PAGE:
The bog buck moth, a member of the silk moth family Saturniidae, is known from just a handful of sites around the North American Great Lakes. Unlike its close relatives, it lives in peatlands where its larvae feed on a wetland plant, Menyanthes trifoliata. Thanks to the difficulty of access to its boggy habitat, it was “discovered” only quite recently, in 1977, in central New York. Menyanthes-feeding buck moths were subsequently found in several additional sites in New York, as well as in Ontario and Wisconsin. Most populations have declined since their discovery, and several have disappeared.
Bog buck moths have been listed as endangered in New York since 1999 and Canada since 2009. In April 2023 they were placed on the U.S. endangered species list. Although the species had been a candidate for U.S. listing since the early 1990s, lack of information on its biology and uncertainty surrounding its taxonomy led to delays in its consideration.
That’s a good question — one that has engendered a great deal of debate and confusion. For decades the bog buck moth was considered an ecological subtype of either Hemileuca maia or H. nevadensis, distinguished from other populations by the peatland habitat and ability to consume Menyanthes, but with no clear morphological separation. Recent genetic analyses have confirmed its position as a distinct lineage among the H. maia populations of the northeastern United States.
In 2020 two new names were proposed: as a subspecies (H. maia menyanthevora) and as a separate species (H. iroquois). These names were proposed nearly simultaneously, in unconventional publications, and left open some questions as to which populations should be included. The U.S. Fish and Wildlife Service is currently using the menyanthevora subspecies designation, and limiting it to the New York and Ontario populations, in framing its endangered listing and recovery plans.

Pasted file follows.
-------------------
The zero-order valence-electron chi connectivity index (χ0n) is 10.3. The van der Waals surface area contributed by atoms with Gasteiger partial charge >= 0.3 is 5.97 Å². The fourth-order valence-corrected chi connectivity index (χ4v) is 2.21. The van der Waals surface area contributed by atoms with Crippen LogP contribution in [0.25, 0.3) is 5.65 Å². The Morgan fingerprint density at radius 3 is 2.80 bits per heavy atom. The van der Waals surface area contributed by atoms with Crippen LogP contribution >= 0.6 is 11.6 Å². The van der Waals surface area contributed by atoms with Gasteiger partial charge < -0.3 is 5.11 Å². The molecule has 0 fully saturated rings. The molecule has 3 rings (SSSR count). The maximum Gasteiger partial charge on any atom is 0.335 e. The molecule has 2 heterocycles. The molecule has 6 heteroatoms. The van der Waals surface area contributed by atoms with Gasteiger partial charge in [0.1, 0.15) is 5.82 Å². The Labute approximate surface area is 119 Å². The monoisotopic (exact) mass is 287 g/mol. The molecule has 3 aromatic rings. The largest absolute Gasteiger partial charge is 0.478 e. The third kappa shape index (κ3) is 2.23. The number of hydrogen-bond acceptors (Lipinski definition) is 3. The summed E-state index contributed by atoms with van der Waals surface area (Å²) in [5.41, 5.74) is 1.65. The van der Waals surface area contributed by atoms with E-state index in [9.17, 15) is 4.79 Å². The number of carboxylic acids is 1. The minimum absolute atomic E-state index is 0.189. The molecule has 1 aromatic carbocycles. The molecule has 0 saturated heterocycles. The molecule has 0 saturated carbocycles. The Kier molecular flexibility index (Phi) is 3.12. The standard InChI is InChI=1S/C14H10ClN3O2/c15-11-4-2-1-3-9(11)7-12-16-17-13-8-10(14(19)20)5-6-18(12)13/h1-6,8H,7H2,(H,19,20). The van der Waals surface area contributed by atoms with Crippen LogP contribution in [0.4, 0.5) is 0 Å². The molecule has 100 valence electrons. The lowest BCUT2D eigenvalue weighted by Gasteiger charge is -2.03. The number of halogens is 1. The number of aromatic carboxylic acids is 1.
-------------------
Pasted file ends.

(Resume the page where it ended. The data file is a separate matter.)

This is a large day-flying moth, with striking black and white bands on its wings and reddish-orange marks on its body. The larvae are dark brown to black, with red and yellow spots, and they bear irritating hairs and spines that increase in size and noxiousness as the larvae reach their sixth and final instar (phase).
The bog buck moth has several fascinating, unusual behaviors adapting it to the wetland habitat. Its oviposition (egg-laying) behavior is remarkable. Typical moths, including other H. maia, lay eggs on the food plant their larvae will eat, but bog buck moths oviposit not on Menyanthes plants but rather on various other plants in their vicinity. This is necessary because the eggs are laid in the fall and hatch in spring, and Menyanthes plants die back to their underwater rhizomes over the winter. The eggs are laid in clusters of 100-200; the larvae hatch simultaneously and move out en masse to seek Menyanthes. The group sizes become smaller as the larvae grow larger. A single Menyanthes shoot cannot support the complete growth of a bog buck moth, and so the caterpillars face the considerable challenge, throughout their development, of working their way through a mostly inundated habitat to find food. They cannot swim.
Where it’s found:
Menyanthes-feeding H. maia populations have been discovered in two fens in Wisconsin, six in New York, and two in Ontario. The Wisconsin populations are now considered a separate lineage — having perhaps independently colonized the fen habitat — and thus are not included in the U.S. endangered species listing. Of the others, only the two sites in Ontario and one in New York are currently occupied, the other New York populations having vanished over the past 30 years. The sites themselves are small, with each population typically occupying a few hundred square meters of suitable habitat. The density of moths at a healthy site can be astonishingly high, however, for short periods of time, with thousands of larvae crowding the Menyanthes patches for a few weeks in the spring, and hundreds of adult moths visible at once during the fall mating flight in late September into early October.